- The Sensibel Software game Wizkid opens with a training level ("Wizkid Training Camp") in which a character called B.D. Snail talks you through the main gameplay elements of the main action mode - moving into bricks to dislodge them into the path of baddies, collecting bubbles to assemble tunes, and the occasional 'special' bubbles. It doesn't cover the object-manipulation adventure elements or (understandably) the two secret levels, though.
- Most Kirby games have a raised platform near the start of the first level that's too high to jump over and requires Kirby to fly to get over.
- The opening segment of NieR: Automata has small windows that appear periodically to tell you what button does what and that's it. Everything else you learn about the combat is taught without you even realizing it. In fact, the very first segment that's an arcade style Shoot 'em up teaches you EVERYTHING about the basics of the game's combat mechanics you need to know: That shooting with the R1 button lets you destroy pink bullets, that melee strikes let you destroy purple ones, that you can choose between close and long range fighting and you'll need to strategize accordingly. By the time you reach the first on-foot section, you already know the controls, because they're exactly the same as the flight sections. The only things new that you learn in the on-foot combat is how to read when an enemy is about to attack (their eyes flash red before they strike), and practice dodging melee attacks. Nier: Automata is also notable in how stiff a gatekeeper it is. To go from the first shooting section to the first boss takes about 30 minutes, and there are NO save points until you beat the boss. You die, you start from the beginning. The unspoken message is clear: you are NOT moving forward until you prove to the game you have all the skills you need down cold.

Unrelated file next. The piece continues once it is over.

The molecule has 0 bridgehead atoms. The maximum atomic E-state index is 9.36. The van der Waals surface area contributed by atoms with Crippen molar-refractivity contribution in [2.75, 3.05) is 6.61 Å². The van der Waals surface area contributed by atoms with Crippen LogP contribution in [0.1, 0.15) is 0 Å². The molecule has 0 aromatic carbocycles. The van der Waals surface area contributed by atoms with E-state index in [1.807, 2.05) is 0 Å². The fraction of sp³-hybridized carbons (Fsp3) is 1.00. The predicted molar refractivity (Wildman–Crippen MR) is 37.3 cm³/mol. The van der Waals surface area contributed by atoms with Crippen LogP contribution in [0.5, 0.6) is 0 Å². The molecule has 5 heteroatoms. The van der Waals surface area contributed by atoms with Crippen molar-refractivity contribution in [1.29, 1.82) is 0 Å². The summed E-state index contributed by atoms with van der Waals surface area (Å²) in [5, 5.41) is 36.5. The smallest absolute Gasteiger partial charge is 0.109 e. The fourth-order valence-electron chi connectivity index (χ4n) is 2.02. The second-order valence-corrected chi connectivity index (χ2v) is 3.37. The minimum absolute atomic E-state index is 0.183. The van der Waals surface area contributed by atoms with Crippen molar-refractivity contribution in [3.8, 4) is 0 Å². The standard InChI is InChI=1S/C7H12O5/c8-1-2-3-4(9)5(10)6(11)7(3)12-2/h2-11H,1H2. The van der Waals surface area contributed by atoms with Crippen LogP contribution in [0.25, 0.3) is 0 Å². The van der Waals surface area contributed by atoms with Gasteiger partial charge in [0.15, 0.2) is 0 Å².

- This video here talks about how (the remixed) Flying Battery Zone in Sonic Mania teaches the player how the level's unique mechanics work in a much better way than the original's. In both versions, the foot-boosters are the first things encountered, which boost the player into an area that allows them to enter and run around the mesh pipes to know how they work. Unlike S3&K's Flying Battery Zone, the first hazardous mechanic is shown to the player in a relatively safe environment where the player's grabs onto a hang bar that takes them near but out of range of a flamethrower trap, instead of S3&K's where it is very easy to run straight into the first flamethrower trap due to it being initially offscreen until you run towards it.
- Donkey Kong Country has no tutorial or HUD (other than the number of bananas you have), so it relies purely on visual clues and player instinct to instruct instead:
- Before you even press start, the games introduction shows Cranky throwing a barrel at DK, which is a move you'll frequently use throughout the game. The select screen with the multiplayer options hints to the player that you can control Diddy as well as Donkey, as well as the fact that you can switch between the two when you have them together.